People judge by their wallets and it’s pretty hard to have longevity especially when you’re dealing with a magazine like Men’s Health, that’s no joke right? If your stuff is crap, you’re not going to be around for long. I’ve been in this game for a long time.
[0:05:29.5] JF: It’s funny, I think it’s this month, it was sometime in the winter of ’96, I was talking to Alan Cosgrove and Joe De Franco recently, that’s when we met, it’s been 20 years ago that the three of us all met at an event in the winter of ’96 and there were so many people at that event and there was a lot of people that we would continually see over the next few years at events that just never really made it and you don’t hear about it anymore.
It shows that hard work really pays off. Joe’s done great for himself over the last 20 years as cost go. Martin was there as well. It’s pretty cool to share that connection and then watch the path that those guys have been on as well over the last 20 years.
[0:06:11.4] RT: Yeah, a couple of other big names. Joe, probably in the last four, five years maybe, when he produced that documentary film, Strong, that’s when the stuff really blew up for him in cross river, he’s been doing this thing for a long time as well. It’s interesting to see how things pan out right? You meet up with somebody and you yourself don’t know where you’re going to end up.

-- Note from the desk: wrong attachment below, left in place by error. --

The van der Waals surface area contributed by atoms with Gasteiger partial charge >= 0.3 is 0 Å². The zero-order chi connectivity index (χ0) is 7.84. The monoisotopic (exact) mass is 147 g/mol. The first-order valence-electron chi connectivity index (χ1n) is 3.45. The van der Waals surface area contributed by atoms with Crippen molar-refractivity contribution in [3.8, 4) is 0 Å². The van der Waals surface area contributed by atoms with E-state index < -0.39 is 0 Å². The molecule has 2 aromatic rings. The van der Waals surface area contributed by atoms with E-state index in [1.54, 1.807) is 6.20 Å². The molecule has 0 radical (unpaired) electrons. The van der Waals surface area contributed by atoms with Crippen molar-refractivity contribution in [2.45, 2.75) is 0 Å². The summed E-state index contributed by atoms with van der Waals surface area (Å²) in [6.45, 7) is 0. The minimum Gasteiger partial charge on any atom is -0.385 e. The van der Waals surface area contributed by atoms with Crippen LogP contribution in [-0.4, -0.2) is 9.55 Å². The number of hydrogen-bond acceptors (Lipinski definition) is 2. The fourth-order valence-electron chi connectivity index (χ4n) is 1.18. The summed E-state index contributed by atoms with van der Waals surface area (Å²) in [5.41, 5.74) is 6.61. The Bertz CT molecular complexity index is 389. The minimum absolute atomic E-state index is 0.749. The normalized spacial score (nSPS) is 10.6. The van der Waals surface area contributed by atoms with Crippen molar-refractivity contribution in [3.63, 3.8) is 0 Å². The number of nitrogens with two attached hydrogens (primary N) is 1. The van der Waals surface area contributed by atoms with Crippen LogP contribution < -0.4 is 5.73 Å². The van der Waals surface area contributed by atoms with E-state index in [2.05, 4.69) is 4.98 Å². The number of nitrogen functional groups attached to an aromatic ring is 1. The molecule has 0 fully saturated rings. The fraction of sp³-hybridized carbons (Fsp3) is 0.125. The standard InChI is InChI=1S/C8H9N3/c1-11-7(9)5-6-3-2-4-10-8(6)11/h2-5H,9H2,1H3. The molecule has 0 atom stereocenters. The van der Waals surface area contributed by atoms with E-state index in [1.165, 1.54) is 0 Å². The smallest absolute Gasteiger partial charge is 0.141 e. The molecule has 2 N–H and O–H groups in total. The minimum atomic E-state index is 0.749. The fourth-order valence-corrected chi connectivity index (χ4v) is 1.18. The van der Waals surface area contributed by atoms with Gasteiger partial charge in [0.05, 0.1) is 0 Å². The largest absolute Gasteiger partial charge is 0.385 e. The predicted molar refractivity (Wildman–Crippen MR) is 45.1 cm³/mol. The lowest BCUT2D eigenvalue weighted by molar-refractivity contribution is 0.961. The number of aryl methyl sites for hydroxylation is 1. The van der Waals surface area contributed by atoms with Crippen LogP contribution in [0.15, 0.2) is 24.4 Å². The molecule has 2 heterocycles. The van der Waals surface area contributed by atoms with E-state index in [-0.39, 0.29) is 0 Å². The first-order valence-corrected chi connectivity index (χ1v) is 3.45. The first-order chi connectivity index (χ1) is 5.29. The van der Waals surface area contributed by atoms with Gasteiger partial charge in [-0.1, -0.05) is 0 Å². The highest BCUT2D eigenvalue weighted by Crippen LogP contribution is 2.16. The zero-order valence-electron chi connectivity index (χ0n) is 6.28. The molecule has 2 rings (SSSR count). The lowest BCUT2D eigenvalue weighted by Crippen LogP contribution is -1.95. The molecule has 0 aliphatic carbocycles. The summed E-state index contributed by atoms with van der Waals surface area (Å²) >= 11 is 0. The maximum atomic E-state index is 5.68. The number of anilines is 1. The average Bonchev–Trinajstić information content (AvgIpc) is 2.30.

I bet you there were times you probably looked at those guys and you were like, “Man, those guys made it pretty far,” and then all of a sudden you kind of caught yourself thinking, “Wait a minute, I’ve done pretty good for myself too.”
[0:06:41.8] JF: Yeah. It’s just cool to see because a lot of us, I’ve been friends with Smithy, Jim Smith and the diesel crew and guys like Zack Abanash for years too, at least since 2001-2, somewhere in that range. It’s cool to see the journey of those guys and there’s no competition between any of us, we’re all super close friends and to see the evolution of the mindset we’ve gone through because I remember we would all be in certain mindsets when we’re younger and dumber and then we kind of learn things at the same time, took a similar path and our evolution has been similar.
Now, if we sit down and have a conversation, it’s amazing how we’re on such the same wavelength and the same thing you could have said, in 96 or 2003. It’s been cool to see that the growth in the industry because so many people have a bad taste in their mouth about the industry, they’re all bitter about the fitness industry because they know a lot of insecure people who are in the fitness industry and they thing there’s a lot of scumbags.